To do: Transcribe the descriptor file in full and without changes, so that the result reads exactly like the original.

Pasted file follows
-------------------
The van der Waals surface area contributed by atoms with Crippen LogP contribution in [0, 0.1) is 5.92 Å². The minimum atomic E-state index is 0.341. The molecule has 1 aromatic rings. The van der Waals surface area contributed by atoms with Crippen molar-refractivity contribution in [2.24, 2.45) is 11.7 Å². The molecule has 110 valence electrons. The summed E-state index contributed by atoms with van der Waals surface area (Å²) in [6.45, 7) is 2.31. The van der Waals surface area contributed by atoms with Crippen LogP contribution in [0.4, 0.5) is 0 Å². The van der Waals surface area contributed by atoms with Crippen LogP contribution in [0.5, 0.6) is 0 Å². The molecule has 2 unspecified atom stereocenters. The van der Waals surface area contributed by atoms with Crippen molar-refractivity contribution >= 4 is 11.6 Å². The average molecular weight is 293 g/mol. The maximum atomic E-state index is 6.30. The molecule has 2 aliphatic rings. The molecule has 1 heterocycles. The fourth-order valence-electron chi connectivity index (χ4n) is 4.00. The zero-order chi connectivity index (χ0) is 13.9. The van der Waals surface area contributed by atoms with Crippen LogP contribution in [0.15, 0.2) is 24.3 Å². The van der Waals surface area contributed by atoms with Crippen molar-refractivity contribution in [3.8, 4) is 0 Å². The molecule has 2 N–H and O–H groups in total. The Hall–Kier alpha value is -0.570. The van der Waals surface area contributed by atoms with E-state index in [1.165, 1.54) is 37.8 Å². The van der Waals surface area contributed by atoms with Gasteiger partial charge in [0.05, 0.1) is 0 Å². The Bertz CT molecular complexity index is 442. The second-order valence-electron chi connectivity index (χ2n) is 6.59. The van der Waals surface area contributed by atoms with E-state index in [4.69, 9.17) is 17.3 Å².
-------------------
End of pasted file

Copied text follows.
The van der Waals surface area contributed by atoms with Crippen LogP contribution in [0, 0.1) is 5.92 Å². The minimum atomic E-state index is 0.341. The molecule has 1 aromatic rings. The van der Waals surface area contributed by atoms with Crippen molar-refractivity contribution in [2.24, 2.45) is 11.7 Å². The molecule has 110 valence electrons. The summed E-state index contributed by atoms with van der Waals surface area (Å²) in [6.45, 7) is 2.31. The van der Waals surface area contributed by atoms with Crippen LogP contribution in [0.4, 0.5) is 0 Å². The van der Waals surface area contributed by atoms with Crippen LogP contribution in [0.5, 0.6) is 0 Å². The molecule has 2 unspecified atom stereocenters. The van der Waals surface area contributed by atoms with Crippen molar-refractivity contribution >= 4 is 11.6 Å². The average molecular weight is 293 g/mol. The maximum atomic E-state index is 6.30. The molecule has 2 aliphatic rings. The molecule has 1 heterocycles. The fourth-order valence-electron chi connectivity index (χ4n) is 4.00. The zero-order chi connectivity index (χ0) is 13.9. The van der Waals surface area contributed by atoms with Crippen LogP contribution in [0.15, 0.2) is 24.3 Å². The van der Waals surface area contributed by atoms with Crippen molar-refractivity contribution in [3.8, 4) is 0 Å². The molecule has 2 N–H and O–H groups in total. The Hall–Kier alpha value is -0.570. The van der Waals surface area contributed by atoms with E-state index in [1.165, 1.54) is 37.8 Å². The van der Waals surface area contributed by atoms with Gasteiger partial charge in [0.05, 0.1) is 0 Å². The Bertz CT molecular complexity index is 442. The second-order valence-electron chi connectivity index (χ2n) is 6.59. The van der Waals surface area contributed by atoms with E-state index in [4.69, 9.17) is 17.3 Å².